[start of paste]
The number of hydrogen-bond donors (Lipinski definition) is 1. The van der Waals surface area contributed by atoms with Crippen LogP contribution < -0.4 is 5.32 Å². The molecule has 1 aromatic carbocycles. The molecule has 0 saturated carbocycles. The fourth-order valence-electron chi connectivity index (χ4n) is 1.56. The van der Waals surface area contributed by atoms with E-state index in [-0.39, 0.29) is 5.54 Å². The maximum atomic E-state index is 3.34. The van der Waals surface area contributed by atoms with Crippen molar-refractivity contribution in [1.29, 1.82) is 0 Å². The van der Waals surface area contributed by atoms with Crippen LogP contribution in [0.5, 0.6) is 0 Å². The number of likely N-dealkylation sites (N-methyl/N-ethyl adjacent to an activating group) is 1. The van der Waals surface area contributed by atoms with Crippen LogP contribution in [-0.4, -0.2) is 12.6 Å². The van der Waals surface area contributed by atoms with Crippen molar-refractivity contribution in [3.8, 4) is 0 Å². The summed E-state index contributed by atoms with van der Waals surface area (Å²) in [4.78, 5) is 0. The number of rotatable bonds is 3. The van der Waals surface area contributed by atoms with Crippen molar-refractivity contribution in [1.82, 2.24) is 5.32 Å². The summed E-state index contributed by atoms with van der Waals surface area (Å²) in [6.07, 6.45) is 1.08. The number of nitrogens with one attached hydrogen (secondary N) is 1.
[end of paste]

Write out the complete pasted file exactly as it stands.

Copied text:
The number of hydrogen-bond donors (Lipinski definition) is 1. The van der Waals surface area contributed by atoms with Crippen LogP contribution < -0.4 is 5.32 Å². The molecule has 1 aromatic carbocycles. The molecule has 0 saturated carbocycles. The fourth-order valence-electron chi connectivity index (χ4n) is 1.56. The van der Waals surface area contributed by atoms with E-state index in [-0.39, 0.29) is 5.54 Å². The maximum atomic E-state index is 3.34. The van der Waals surface area contributed by atoms with Crippen molar-refractivity contribution in [1.29, 1.82) is 0 Å². The van der Waals surface area contributed by atoms with Crippen LogP contribution in [0.5, 0.6) is 0 Å². The number of likely N-dealkylation sites (N-methyl/N-ethyl adjacent to an activating group) is 1. The van der Waals surface area contributed by atoms with Crippen LogP contribution in [-0.4, -0.2) is 12.6 Å². The van der Waals surface area contributed by atoms with Crippen molar-refractivity contribution in [3.8, 4) is 0 Å². The summed E-state index contributed by atoms with van der Waals surface area (Å²) in [4.78, 5) is 0. The number of rotatable bonds is 3. The van der Waals surface area contributed by atoms with Crippen molar-refractivity contribution in [1.82, 2.24) is 5.32 Å². The summed E-state index contributed by atoms with van der Waals surface area (Å²) in [6.07, 6.45) is 1.08. The number of nitrogens with one attached hydrogen (secondary N) is 1.